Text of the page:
Favorite places: Taizé

To start off with my blog, I would like to introduce you to some of my favorite places in the world.

Taizé
is by far one of my favorite places and actually the one I visited most. I somehow lost counting but I guess I have been there about six times, excluding the three european meetings in Rotterdam and Cadelbosco.
 

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You might have heard about the Taizé Community as some kind of summer camp before, but I will give you a short introduction on the  Taizé Community.

It is an ecumenical monastic order in Taizé, Burgundy, France close to Dijon. More than one hundred protestant and catholic brothers from about thirty countries across the world live there. When Brother Roger first arrived in 1940 he bought a house to hide war refugees. He had to leave the country due to the Gestapo in 1942 but came back to France in 1944. By then, the first brothers had joined him to found a protestant and later on ecumenical community (Communauté). Many other Christians followed the brothers and formed what now is one of the world’s most important sites of Christian pilgrimage. Over 100,000 young people from all over the world come to Taizé each year to pray, do Bible studies, meet new people and do communal work. Due to its ecumenical outlook the Taizé Community encourages people to live in the spirit of kindness, simplicity and reconciliation.

Those who know me in person can probably tell a thing or two about how passionate I can become when talking about my Taizé experiences. It is one of the places that favored me with the most diverse, stunning, spiritual experiences I have had so far.

Small discussion groups.

Small discussion groups. (Photo credit: Wikipedia)

A typical day in Taizé starts with a communal prayer in the church of reconciliation, followed by a simple breakfast (tea or hot chocolate, one piece of bread, a piece of butter, two pieces of chocolate) and a bible introduction by one of the brothers. After the bible introduction you meet in small groups to discuss the bible passage and do some sharing about your faith, your life and whatever you like to talk about. Since you usually are in a small group with people from several different countries you usually also get to know not only a lot about different cultures but also many fun games. I have never seen that many playing ice breaker games at the same time. It is no rarity to start playing a game or singing a folksong in a group of six people and end up playing it with 16 or even 60. What follows are church at noon, lunch, another meeting in your small groups to discuss or do work at the community and tea and a snack in the afternoon. The last prayer of the day is the evening prayer after lunch.

If you like to know more about a typical day in Taizé ,including a schedule for the entire day, have a look at the community’s website.

Prayer in Taizé church

Prayer in Taizé church (Photo credit: Wikipedia)

You go to church thrice a day for morning prayer, midday prayer and evening prayer. Yes, I am a religious person. But No, I would never think of going to church this often in my every day life. However, there is something special about the prayers in Taizé. They are different to what one is used to from catholic or protestant worships and masses because they appear to be less formal but more meditative. All you do is sing repetitive songs, listen to small texts and enjoy ten minutes of silence during each prayer. What actually sounds unusual at the first glance has given me a lot of strength throughout the past years. Did you ever just sit down for a while thinking about God, the world and nothing? Although it appears to be an easy thing to do I usually do not take the time to do so on a regular basis when I am at home in Germany. So everytime I am in Taizé I quite enjoy it.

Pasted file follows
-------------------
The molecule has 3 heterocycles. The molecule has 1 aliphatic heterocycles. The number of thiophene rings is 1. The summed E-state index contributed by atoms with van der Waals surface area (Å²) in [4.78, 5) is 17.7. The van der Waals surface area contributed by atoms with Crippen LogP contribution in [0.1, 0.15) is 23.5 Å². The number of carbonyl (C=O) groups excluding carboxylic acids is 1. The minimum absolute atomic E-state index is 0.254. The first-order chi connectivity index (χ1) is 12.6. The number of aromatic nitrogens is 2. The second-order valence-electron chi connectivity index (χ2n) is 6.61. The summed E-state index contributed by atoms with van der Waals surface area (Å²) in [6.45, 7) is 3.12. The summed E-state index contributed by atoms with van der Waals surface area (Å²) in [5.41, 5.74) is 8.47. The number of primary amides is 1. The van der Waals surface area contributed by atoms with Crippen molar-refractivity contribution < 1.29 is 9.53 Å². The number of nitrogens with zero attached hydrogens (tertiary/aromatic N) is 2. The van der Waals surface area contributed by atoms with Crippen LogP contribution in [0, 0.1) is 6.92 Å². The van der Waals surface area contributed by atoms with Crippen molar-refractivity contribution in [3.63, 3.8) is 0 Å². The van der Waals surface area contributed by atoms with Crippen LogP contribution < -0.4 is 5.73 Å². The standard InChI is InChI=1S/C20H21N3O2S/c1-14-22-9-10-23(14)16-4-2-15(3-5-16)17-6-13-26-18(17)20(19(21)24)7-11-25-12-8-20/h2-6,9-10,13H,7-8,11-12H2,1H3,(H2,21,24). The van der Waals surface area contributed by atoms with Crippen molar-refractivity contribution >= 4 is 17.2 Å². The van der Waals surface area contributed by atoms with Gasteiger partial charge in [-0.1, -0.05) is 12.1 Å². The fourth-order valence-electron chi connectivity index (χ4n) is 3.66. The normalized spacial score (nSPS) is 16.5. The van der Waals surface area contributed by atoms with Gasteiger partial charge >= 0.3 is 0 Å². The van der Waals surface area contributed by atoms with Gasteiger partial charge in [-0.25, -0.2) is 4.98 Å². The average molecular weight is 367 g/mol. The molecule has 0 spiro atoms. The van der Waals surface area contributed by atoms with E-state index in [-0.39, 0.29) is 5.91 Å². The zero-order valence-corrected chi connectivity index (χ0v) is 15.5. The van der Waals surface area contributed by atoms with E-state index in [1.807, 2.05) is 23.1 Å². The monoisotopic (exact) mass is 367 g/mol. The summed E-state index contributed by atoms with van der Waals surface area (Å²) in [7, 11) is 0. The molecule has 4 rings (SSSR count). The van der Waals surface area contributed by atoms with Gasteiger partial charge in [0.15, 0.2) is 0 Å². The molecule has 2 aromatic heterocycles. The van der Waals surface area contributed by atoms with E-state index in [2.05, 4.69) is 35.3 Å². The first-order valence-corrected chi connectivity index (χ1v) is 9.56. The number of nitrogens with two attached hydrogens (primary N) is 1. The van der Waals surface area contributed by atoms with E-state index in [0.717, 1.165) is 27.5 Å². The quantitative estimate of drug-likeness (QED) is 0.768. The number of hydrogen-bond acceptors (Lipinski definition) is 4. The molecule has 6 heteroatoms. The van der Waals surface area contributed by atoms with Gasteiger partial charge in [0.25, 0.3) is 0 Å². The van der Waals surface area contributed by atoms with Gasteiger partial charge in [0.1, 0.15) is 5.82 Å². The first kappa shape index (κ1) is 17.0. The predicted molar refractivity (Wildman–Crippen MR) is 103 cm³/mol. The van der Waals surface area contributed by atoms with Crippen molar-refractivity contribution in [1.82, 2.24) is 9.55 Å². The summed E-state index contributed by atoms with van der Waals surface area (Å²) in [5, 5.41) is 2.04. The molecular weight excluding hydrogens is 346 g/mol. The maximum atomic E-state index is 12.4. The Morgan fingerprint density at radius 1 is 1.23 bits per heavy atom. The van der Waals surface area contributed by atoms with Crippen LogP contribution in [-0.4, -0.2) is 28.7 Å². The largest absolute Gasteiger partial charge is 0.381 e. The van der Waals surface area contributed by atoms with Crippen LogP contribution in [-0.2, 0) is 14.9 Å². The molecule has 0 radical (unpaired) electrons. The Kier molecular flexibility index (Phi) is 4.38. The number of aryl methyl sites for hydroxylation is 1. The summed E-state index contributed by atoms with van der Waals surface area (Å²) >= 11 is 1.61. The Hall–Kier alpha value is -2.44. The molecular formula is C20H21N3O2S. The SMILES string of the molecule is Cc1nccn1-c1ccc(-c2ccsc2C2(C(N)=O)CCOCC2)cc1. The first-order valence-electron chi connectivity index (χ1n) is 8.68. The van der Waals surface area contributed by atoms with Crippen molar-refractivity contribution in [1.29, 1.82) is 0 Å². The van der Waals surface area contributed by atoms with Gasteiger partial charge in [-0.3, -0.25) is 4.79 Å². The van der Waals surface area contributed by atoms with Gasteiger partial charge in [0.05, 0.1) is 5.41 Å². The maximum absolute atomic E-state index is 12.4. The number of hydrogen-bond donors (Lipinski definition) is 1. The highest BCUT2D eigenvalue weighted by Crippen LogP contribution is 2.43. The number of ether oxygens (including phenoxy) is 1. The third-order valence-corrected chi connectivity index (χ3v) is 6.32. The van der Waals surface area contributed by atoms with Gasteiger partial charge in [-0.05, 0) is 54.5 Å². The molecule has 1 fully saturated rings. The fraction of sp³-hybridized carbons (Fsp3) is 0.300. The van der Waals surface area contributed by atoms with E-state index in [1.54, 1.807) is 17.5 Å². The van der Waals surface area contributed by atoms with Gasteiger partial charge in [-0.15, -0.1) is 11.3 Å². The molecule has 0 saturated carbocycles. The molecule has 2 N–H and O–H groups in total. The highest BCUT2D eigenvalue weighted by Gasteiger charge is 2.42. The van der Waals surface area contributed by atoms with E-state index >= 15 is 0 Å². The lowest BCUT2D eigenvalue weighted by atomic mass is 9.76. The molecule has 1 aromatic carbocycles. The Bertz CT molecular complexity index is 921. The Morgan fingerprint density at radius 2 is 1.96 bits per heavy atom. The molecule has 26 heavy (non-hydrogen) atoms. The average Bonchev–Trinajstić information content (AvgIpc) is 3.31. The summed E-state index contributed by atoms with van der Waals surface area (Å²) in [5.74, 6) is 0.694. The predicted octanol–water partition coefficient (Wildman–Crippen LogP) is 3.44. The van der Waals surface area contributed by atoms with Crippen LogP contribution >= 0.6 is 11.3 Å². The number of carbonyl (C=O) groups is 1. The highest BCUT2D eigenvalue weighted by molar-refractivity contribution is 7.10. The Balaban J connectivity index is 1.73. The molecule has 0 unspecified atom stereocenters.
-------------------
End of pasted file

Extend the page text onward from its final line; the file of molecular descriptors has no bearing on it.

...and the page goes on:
A beautiful house at the village

What I also like a lot about Taizé is the fact that everybody is really open-minded. And by everybody – I mean EVERYBODY. Throughout the past six years I have not met a single grumpy or unfriendly person in Taizé. Everybody seems to be interested in meeting new people, learning about their cultures and sharing their views.
I also really enjoy the nature in and around the village. There is a broad variety of paths, rivers, and fields you can walk through if you want to have some time to organize your thoughts as well as to go on a little trip with your newly gained friends.

I am actually not quite sure if this blog post could possibly give you an impression of why I love Taizé. I could spend hours and days writing about my personal experiences in that wonderful little village in France. Pages over pages could be filled with stories about countless interesting people I met, spiritual moments I had during prayer and meditation and memorable moments I have had playing funny games. Unfortunately, this would go too far.

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6 thoughts on “Favorite places: Taizé

    • Yeah, the Mommy Blogging class actually gave me the inspiration I needed to finally start my blog. Let’s stay in touch 🙂

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  1. Pingback: Favorite Places: Taizé | Smile Each Moment

  2. Well done. I think Taizé is so much about all those spiritual und social moments you experience. I guess you must have had heaps of those interesting stories about the people you meet and the experiences you had.

    Now I have to look up what that about Mommy Blogging class 😉

    Regards Olli from Ollisreiseblog.de

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  3. Great article! I would love to go back to Taize, I was wandering if you know other christian communities similar to Taize?

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